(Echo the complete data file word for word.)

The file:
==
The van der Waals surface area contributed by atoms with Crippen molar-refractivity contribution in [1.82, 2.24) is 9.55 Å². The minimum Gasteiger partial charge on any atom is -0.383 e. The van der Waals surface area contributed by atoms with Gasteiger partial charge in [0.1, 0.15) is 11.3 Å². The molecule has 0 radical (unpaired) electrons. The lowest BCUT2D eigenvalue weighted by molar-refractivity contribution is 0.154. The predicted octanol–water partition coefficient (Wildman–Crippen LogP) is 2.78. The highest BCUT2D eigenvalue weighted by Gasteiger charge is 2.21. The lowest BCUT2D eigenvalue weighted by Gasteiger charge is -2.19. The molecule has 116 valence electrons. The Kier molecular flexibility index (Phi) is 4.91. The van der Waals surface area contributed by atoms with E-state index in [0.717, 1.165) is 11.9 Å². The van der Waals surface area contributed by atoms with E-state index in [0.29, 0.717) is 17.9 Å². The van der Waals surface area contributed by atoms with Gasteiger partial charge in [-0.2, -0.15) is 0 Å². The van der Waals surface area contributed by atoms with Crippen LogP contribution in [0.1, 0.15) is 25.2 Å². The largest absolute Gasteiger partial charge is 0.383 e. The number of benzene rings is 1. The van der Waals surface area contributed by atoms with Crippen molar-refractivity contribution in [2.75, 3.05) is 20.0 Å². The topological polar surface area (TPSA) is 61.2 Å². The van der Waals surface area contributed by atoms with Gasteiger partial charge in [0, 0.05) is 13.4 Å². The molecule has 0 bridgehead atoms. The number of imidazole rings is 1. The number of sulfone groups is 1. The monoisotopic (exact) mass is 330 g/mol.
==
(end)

The van der Waals surface area contributed by atoms with Crippen molar-refractivity contribution in [1.82, 2.24) is 9.55 Å². The minimum Gasteiger partial charge on any atom is -0.383 e. The van der Waals surface area contributed by atoms with Gasteiger partial charge in [0.1, 0.15) is 11.3 Å². The molecule has 0 radical (unpaired) electrons. The lowest BCUT2D eigenvalue weighted by molar-refractivity contribution is 0.154. The predicted octanol–water partition coefficient (Wildman–Crippen LogP) is 2.78. The highest BCUT2D eigenvalue weighted by Gasteiger charge is 2.21. The lowest BCUT2D eigenvalue weighted by Gasteiger charge is -2.19. The molecule has 116 valence electrons. The Kier molecular flexibility index (Phi) is 4.91. The van der Waals surface area contributed by atoms with E-state index in [0.717, 1.165) is 11.9 Å². The van der Waals surface area contributed by atoms with E-state index in [0.29, 0.717) is 17.9 Å². The van der Waals surface area contributed by atoms with Gasteiger partial charge in [-0.2, -0.15) is 0 Å². The van der Waals surface area contributed by atoms with Crippen LogP contribution in [0.1, 0.15) is 25.2 Å². The largest absolute Gasteiger partial charge is 0.383 e. The number of benzene rings is 1. The van der Waals surface area contributed by atoms with Crippen molar-refractivity contribution in [2.75, 3.05) is 20.0 Å². The topological polar surface area (TPSA) is 61.2 Å². The van der Waals surface area contributed by atoms with Gasteiger partial charge in [0, 0.05) is 13.4 Å². The molecule has 0 bridgehead atoms. The number of imidazole rings is 1. The number of sulfone groups is 1. The monoisotopic (exact) mass is 330 g/mol.